“Broken vessel,” my mind names it when I notice it on the hearth. A large earthenware jug, a familiar vase shape, probably a shape as old as the history of pots. It’s hard to tell whether this clay was accidentally or intentionally smashed. The pieces have been fitted back together, and the fault lines are visible, but the glue is not.
* * *
Friendship is voluntary. You can point to birth or marriage as the point someone becomes part of a family. But there are no similar common events to mark the beginning of friendship. Friends who enjoy analyzing this sort of thing will play “What’s the moment our friendship began?” And we might not have the same answers.
With E, it was either a bathroom conversation, one of us inside a stall, or the moment at a concert when a song made me cry and she moved my hair out of the way to put her arm around me.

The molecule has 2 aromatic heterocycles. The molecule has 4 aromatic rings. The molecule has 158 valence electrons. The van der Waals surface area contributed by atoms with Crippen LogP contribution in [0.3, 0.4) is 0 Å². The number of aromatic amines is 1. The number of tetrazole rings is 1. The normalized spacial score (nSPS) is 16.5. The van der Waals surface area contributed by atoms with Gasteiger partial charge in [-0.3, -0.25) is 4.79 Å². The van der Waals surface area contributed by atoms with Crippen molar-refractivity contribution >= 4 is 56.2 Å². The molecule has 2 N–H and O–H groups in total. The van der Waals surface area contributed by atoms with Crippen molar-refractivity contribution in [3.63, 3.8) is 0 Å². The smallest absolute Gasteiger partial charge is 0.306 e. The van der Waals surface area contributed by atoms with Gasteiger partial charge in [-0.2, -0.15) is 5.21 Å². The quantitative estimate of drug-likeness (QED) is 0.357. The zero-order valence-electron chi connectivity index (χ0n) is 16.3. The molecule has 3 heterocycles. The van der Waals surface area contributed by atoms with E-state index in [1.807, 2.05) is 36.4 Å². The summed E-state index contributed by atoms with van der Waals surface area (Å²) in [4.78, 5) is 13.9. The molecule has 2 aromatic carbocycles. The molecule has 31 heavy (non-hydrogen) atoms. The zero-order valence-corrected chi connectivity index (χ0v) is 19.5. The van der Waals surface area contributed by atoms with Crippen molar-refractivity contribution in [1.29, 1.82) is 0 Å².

With J, it was fooling her in a breakfast line with a story about coyotes, and immediately bonding over our gullible streaks.
With L, it was sitting side by side at a seminar table and discovering we had the same name, were both left-handed, and both unpacked speckled composition notebooks, mechanical pencils, and Altoids tins.
With a different L, it was a long process, a series of e-mails, gifts crossing in the mail, questions and answers and discussions building to a rich friendship, though we haven’t met in the flesh yet.
With S, it was the night back in grad school days when I surprised her by accepting her invitation to come over and finish our fiction class portfolio together, and we made a late-night pizza run (or was it the night we went trash cruising?).
For all of them, it’s the moment we slapped a lump of soft clay onto the wheel and started spinning and shaping it together. Less fun — I assume, anyway, because I have not actually played this game with any of my friends — is “When did we have our first fight or big disagreement?”
* * *